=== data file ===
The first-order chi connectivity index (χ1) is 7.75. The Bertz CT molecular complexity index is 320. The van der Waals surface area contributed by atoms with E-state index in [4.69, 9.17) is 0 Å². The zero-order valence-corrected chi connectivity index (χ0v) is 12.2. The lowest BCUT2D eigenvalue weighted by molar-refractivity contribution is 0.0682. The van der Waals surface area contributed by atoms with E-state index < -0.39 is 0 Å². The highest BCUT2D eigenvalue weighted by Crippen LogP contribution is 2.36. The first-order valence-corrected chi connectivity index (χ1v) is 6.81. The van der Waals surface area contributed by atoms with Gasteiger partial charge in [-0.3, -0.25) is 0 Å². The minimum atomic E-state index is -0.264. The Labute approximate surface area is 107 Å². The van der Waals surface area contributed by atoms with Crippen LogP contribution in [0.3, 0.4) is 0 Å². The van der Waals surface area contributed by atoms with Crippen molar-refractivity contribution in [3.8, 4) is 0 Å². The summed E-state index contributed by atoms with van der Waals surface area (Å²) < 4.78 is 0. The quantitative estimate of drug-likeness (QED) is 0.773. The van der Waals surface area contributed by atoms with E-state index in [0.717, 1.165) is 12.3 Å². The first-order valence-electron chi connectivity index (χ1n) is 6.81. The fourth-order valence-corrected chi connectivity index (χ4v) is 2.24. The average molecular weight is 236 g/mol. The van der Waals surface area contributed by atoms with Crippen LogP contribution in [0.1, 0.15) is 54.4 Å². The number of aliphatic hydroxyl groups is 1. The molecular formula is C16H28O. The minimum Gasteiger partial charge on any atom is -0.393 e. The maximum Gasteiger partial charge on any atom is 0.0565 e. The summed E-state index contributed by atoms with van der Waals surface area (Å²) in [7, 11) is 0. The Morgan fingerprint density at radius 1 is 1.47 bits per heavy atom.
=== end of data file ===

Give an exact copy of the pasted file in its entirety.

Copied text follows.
The first-order chi connectivity index (χ1) is 7.75. The Bertz CT molecular complexity index is 320. The van der Waals surface area contributed by atoms with E-state index in [4.69, 9.17) is 0 Å². The zero-order valence-corrected chi connectivity index (χ0v) is 12.2. The lowest BCUT2D eigenvalue weighted by molar-refractivity contribution is 0.0682. The van der Waals surface area contributed by atoms with E-state index < -0.39 is 0 Å². The highest BCUT2D eigenvalue weighted by Crippen LogP contribution is 2.36. The first-order valence-corrected chi connectivity index (χ1v) is 6.81. The van der Waals surface area contributed by atoms with Gasteiger partial charge in [-0.3, -0.25) is 0 Å². The minimum atomic E-state index is -0.264. The Labute approximate surface area is 107 Å². The van der Waals surface area contributed by atoms with Crippen LogP contribution in [0.3, 0.4) is 0 Å². The van der Waals surface area contributed by atoms with Crippen molar-refractivity contribution in [3.8, 4) is 0 Å². The summed E-state index contributed by atoms with van der Waals surface area (Å²) < 4.78 is 0. The quantitative estimate of drug-likeness (QED) is 0.773. The van der Waals surface area contributed by atoms with E-state index in [0.717, 1.165) is 12.3 Å². The first-order valence-electron chi connectivity index (χ1n) is 6.81. The fourth-order valence-corrected chi connectivity index (χ4v) is 2.24. The average molecular weight is 236 g/mol. The van der Waals surface area contributed by atoms with Crippen LogP contribution in [0.1, 0.15) is 54.4 Å². The number of aliphatic hydroxyl groups is 1. The molecular formula is C16H28O. The minimum Gasteiger partial charge on any atom is -0.393 e. The maximum Gasteiger partial charge on any atom is 0.0565 e. The summed E-state index contributed by atoms with van der Waals surface area (Å²) in [7, 11) is 0. The Morgan fingerprint density at radius 1 is 1.47 bits per heavy atom.